Andy Grove, Time Magazine’s Man of the Year a decade ago and one of the founders of computer giant Intel, is mad again. He was mad 12 years ago, when he was first diagnosed with prostate cancer, at the way the healthcare system treated him.
So mad, in fact, that in 1998 he led Intel to focus on the healthcare system for Intel’s “Internet Health Day,” and subsequent Internet Health Initiative.
That initiative led to Intel working more closely with many of its technology partners to speed progress in technological innovations in medical devices. But it’s been a mixed bag, as many of Intel’s investments in this area, such as in Abaton, ChannelPoint, and CommuniHealth (just to name a few) resulted in nada. Perhaps Intel was just ahead of its time.
On Sunday, Newsweek published an interview with Andy Grove entitled, An Intel Approach to Meds. In the interview, Andy Grove, who was more recently diagnosed with Parkinson’s Disease, suggests that the biomedical community of researchers and pharmaceutical companies is broken and must be fixed. While technological innovations in the computing field have occurred regularly for the past 30 years, he feels medicine and specifically pharmaceutical treatments have stagnated — “the number of transistors on a chip went from about 1,000 to almost 10 billion. Over that same period, the standard treatment for Parkinson’s disease went from L-dopa to . . . L-dopa.”
He’s going to have a hard time changing the pharmaceutical industry, however, because its timeline and structures are largely created and regulated by a morass of large, bureaucratic government agencies who are charged with protecting citizens’ safety over all else. Trust me, drug companies would love nothing more than to get more of its products to market sooner.
But he has plenty of blame to go around:
But in pharma, if a clinical trial doesn’t work–which means the average of all the patient responses is not better than the average of a placebo treatment–they just throw [the drug] away, when in fact the averages may hide stuff that did work, and something that made patients different [such as genetics]. I’ve never heard anyone talk about the opportunity costs of a good drug being thrown away. But a good drug wrongfully convicted means the loss of benefits goes on forever.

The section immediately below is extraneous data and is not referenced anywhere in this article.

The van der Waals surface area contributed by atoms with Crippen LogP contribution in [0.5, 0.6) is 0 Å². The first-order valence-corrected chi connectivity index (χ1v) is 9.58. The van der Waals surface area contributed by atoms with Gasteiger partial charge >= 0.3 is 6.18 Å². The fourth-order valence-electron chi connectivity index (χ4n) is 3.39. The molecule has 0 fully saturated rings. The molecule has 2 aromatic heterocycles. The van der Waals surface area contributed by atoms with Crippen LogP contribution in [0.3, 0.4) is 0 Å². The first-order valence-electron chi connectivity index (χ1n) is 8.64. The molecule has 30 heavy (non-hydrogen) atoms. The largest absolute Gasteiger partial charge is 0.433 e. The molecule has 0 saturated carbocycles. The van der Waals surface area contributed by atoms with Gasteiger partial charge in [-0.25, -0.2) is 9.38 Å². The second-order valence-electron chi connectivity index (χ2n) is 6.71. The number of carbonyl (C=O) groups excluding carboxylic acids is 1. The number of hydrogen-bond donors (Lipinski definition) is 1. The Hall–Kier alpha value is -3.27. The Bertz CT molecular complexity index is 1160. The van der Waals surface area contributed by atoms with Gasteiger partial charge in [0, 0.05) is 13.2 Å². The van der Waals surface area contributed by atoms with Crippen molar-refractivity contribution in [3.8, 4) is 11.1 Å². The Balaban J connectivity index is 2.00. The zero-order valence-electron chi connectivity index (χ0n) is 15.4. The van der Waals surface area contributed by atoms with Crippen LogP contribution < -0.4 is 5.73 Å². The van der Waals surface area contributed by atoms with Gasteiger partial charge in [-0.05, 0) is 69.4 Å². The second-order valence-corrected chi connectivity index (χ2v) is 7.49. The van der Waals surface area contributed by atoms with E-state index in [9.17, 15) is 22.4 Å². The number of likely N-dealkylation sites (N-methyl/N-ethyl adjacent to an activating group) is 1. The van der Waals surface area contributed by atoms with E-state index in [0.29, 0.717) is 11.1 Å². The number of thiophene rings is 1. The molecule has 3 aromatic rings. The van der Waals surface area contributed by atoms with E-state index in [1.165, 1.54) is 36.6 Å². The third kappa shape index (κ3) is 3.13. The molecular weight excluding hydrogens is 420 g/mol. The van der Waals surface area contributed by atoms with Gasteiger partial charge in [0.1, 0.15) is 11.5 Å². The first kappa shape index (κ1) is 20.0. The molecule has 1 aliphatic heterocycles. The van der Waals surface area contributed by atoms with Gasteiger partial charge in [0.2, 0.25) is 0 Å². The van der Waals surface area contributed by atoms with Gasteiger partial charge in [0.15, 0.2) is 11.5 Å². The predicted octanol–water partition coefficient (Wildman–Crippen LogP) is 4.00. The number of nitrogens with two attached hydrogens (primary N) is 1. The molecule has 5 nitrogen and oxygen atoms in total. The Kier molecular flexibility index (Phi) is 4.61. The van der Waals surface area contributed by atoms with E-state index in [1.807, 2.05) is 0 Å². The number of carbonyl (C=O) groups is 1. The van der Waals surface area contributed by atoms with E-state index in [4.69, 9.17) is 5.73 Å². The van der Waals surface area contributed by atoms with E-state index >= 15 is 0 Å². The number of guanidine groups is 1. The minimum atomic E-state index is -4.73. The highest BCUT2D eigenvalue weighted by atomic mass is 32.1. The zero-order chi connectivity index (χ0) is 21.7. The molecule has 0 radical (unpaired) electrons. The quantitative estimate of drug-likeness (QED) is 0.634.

Grove pointedly doesn’t speak to how one might go about finding that “something that did work,” other than to generalize about genetics and such.
But Andy Grove’s answer to this question is probably the most interesting:
What stands in the way of more and faster success in getting cures to patients?
The peer review system in grant making and in academic advancement has the major disadvantage of creating conformity of thoughts and values. It’s a modern equivalent of a Middle Ages guild, where you have to sing a particular way to get grants, promotions and tenure. The pressure to conform [to prevailing ideas of what causes diseases and how best to find treatments for them] means you lose the people who want to get up and go in a different direction. There is no place for the wild ducks. The result is more sameness and less innovation. What we need is a cultural revolution in the research community, academic and non-academic. We need to give wild ducks the opportunity to emerge and quack their way to success. But cultural change can be driven only by action at the top.
Many people have been saying this for some time… That the peer-review process is a broken, flawed process to begin with, and one we stick with only because we haven’t come up with something better.
Perhaps it’s time to look for that something better to bring innovation and fresh ideas back into the science of medicine and mental health.